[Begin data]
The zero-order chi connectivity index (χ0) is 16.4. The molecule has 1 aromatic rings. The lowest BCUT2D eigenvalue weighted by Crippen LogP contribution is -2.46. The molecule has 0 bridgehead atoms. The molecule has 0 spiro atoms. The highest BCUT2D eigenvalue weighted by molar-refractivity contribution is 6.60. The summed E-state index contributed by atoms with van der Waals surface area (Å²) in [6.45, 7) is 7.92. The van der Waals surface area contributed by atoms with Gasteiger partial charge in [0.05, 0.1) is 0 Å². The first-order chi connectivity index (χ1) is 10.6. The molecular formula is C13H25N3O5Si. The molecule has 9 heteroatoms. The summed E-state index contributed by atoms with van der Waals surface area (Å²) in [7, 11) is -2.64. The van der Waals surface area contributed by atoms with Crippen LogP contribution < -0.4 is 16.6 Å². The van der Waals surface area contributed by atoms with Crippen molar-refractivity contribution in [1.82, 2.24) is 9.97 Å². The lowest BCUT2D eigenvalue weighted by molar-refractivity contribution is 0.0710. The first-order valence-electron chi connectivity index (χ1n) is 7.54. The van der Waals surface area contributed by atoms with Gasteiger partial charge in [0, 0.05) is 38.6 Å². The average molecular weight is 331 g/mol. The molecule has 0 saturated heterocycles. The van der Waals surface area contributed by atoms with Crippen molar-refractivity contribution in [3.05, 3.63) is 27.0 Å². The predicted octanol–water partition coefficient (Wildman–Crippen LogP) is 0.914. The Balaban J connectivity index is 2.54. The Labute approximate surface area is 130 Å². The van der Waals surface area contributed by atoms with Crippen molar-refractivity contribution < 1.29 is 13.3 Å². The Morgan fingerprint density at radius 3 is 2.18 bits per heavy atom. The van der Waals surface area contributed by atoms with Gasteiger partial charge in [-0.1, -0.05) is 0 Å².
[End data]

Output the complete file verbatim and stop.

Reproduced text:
The zero-order chi connectivity index (χ0) is 16.4. The molecule has 1 aromatic rings. The lowest BCUT2D eigenvalue weighted by Crippen LogP contribution is -2.46. The molecule has 0 bridgehead atoms. The molecule has 0 spiro atoms. The highest BCUT2D eigenvalue weighted by molar-refractivity contribution is 6.60. The summed E-state index contributed by atoms with van der Waals surface area (Å²) in [6.45, 7) is 7.92. The van der Waals surface area contributed by atoms with Gasteiger partial charge in [0.05, 0.1) is 0 Å². The first-order chi connectivity index (χ1) is 10.6. The molecular formula is C13H25N3O5Si. The molecule has 9 heteroatoms. The summed E-state index contributed by atoms with van der Waals surface area (Å²) in [7, 11) is -2.64. The van der Waals surface area contributed by atoms with Crippen LogP contribution < -0.4 is 16.6 Å². The van der Waals surface area contributed by atoms with Crippen molar-refractivity contribution in [1.82, 2.24) is 9.97 Å². The lowest BCUT2D eigenvalue weighted by molar-refractivity contribution is 0.0710. The first-order valence-electron chi connectivity index (χ1n) is 7.54. The van der Waals surface area contributed by atoms with Gasteiger partial charge in [0, 0.05) is 38.6 Å². The average molecular weight is 331 g/mol. The molecule has 0 saturated heterocycles. The van der Waals surface area contributed by atoms with Crippen molar-refractivity contribution in [3.05, 3.63) is 27.0 Å². The predicted octanol–water partition coefficient (Wildman–Crippen LogP) is 0.914. The Balaban J connectivity index is 2.54. The Labute approximate surface area is 130 Å². The van der Waals surface area contributed by atoms with Crippen molar-refractivity contribution < 1.29 is 13.3 Å². The Morgan fingerprint density at radius 3 is 2.18 bits per heavy atom. The van der Waals surface area contributed by atoms with Gasteiger partial charge in [-0.1, -0.05) is 0 Å².